Tuesday, March 18, 2008

Refugee women feel healing of creative arts

Thomas Moore often writes about soul and art. In today’s Toronto Star, reporter Nicholas Keung gives a concrete example of art’s healing capabilities for recent refugees to the city. This story touches on another theme underlying Moore's work: friendship and soul.

Keung asks, what happens when you get a paintbrush, a camera and words in a new language?
"For a group of women and girls waiting to be granted asylum in Toronto, the fruit of that experiment last summer was a remarkable 40-page book of photography, painting and poetry, plus an exhibit at the Tinto Coffee House that will go on to Toronto City Hall and Metro Hall in June during a celebration of refugee rights.

But more than that, for these women the opportunity to express themselves artistically relieved stress and helped heal the trauma of being displaced from their homelands, giving them a new sense of dignity and self-confidence.

The book, Shukar Lulugi – "Beautiful Flower" in the Romany language – came as a surprise even to the 17 participants, age 12 to 56, because none of them originally wanted to take part in the project organized at the Sojourn House refugee shelter.

That changed when they started learning about drawing, painting, writing and photography from community artists with Toronto's Red Tree artists' collective.

"I thought my life ended when I left my country. I was constantly depressed. The snow here didn't help," said Margarita Valdez, a Mexican lawyer who sought refuge in Canada with her husband and their 14-year-old son in 2006.

"But creative art has awakened my feelings again. I realized that after all the snow, everything would be born and grow again."


"In their painting class, the women were asked to draw landscapes from the rooftop of the Queen St. shelter, or to paint their hands or favourite fruits, like Melena Yohannes' "ugly mango."

"Many of us never painted before. We aren't Picassos, but it doesn't matter," said Yohannes, 21, who fled Eritrea under official persecution because of her Pentecostal faith. "Creative art is about expressing ourselves. It's a huge relief for us to have a few hours for ourselves, to forget about all the stress and problems we had in our lives. And we got to make some new friends, too."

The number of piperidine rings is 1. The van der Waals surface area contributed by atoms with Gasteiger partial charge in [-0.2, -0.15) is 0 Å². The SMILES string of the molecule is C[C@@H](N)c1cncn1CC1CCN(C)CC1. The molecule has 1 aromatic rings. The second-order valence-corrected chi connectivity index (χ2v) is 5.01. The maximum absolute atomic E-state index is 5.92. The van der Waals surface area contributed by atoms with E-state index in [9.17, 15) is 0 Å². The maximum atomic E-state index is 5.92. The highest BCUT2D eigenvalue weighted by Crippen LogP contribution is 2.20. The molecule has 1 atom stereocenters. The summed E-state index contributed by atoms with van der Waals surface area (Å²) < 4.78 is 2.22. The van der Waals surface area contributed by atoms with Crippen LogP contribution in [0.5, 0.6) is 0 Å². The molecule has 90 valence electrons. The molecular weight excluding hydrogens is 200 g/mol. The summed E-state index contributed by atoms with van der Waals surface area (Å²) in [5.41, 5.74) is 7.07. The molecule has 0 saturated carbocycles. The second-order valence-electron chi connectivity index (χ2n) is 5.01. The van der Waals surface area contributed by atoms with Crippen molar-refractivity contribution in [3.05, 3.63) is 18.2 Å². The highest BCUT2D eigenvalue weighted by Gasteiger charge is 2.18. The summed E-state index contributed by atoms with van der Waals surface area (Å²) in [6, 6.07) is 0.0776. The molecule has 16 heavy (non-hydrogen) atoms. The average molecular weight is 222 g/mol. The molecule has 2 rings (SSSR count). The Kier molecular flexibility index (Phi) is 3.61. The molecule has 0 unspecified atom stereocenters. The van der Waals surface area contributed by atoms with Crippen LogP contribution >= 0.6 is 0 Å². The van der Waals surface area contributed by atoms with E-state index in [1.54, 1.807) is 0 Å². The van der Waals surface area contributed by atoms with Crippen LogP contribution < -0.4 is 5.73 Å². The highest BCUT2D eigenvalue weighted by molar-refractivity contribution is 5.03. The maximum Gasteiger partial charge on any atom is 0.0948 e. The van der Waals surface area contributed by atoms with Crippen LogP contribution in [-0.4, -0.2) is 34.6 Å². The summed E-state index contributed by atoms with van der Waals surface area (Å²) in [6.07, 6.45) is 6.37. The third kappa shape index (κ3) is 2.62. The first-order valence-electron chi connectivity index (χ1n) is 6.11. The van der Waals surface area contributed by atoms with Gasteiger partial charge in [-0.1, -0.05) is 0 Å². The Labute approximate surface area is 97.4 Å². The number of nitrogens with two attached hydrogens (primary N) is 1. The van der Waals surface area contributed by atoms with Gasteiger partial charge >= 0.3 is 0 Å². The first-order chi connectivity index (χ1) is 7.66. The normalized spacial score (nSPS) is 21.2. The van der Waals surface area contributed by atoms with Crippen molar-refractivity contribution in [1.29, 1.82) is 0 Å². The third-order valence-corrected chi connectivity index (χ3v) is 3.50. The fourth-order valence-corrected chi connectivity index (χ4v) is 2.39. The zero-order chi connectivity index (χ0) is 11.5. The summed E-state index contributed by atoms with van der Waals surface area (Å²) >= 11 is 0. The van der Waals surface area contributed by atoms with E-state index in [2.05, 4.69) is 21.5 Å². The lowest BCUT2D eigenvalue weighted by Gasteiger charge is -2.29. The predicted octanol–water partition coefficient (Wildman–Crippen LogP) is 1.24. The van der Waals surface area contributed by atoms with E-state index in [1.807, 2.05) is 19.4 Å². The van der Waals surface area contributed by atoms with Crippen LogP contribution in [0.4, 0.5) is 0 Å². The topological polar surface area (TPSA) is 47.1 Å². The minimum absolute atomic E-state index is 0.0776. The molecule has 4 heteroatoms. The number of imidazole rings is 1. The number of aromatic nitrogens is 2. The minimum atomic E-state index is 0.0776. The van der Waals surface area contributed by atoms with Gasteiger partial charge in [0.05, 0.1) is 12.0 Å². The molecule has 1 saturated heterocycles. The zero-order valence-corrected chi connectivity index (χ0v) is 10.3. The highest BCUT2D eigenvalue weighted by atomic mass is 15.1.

Standing beside a framed photo she took of her toddler son, Adam, Jamila – a Moroccan who fled an abusive husband and asked that her last name not be used – said she never thought she could write, at least not in English. But she enjoyed the simple wordplays in the writing class.

"The project was a therapy for me. As refugees, it's hard to let it out. It's nice to know that I wasn't alone in my tragic experience. It's not like we're trying to forget about the pains inside us. It's about sharing those feelings and stories," said the 30-year-old, all smiles now.
The women's book Shukar Lulugi , funded by the Toronto Arts Council and Canada Council for the Arts, can be purchased for $10. Email info@sojournhouse.org or call 416 864-0515 ext. 242. The exhibit is free to view until Thursday at Tinto Coffee House on Roncesvalles Ave. It moves to Toronto City Hall April 3, 2008; Toronto Metro Hall on June 4, 2008.

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Saturday, March 15, 2008

Salon columnist tells reader, "Get grounded"

On the Salon site, columnist Cary Tennis, answers a question from a young married graduate student who recently returned to the United States: "I'm brilliant but I can't settle down. I can't keep a job. What's wrong with me? I get panic attacks. I go from thing to thing. Do I need some kind of help?"

In his response, Tennis talks about some of his own challenges, and includes,
"My therapist said to me, 'You cannot think your way through it.' Yikes. I thought I could. Yikes.

I was sitting on the floor at Borders the other day in the psychology section looking at Thomas Moore's new book, A Life at Work. He's a pretty good writer. In the introduction he talks about alchemy. He talks about finding your life's work, and what a long strange trip it is.

You have to get grounded. Getting grounded is spiritual but it is also physiological. It involves fresh air. Do some gardening. Clean your house. Drink tea in the afternoon. Slow down. Wait for it. It will come. A lively understandable spirit once entertained you...

What frightens me is the aridness of a life sitting in front of a computer. I have three bags of forest mulch outside the window. One is open and sitting in a garden cart. I can go out there when the time comes and spread some over the garden. I can mix it into the back stretch. That's what I do.
I'm saying get grounded."
He recommends concrete ways the woman can get grounded, and concludes with, "I envy you. You're not in trouble. You're sitting on top of the world. But you need to get grounded. It's too heady up there. The air is too thin. We think our aesthetic passion will sustain us. It won't. You have to find a Russian bakery and sit with the old ladies. You have to change the channel. You have to find a longer wavelength."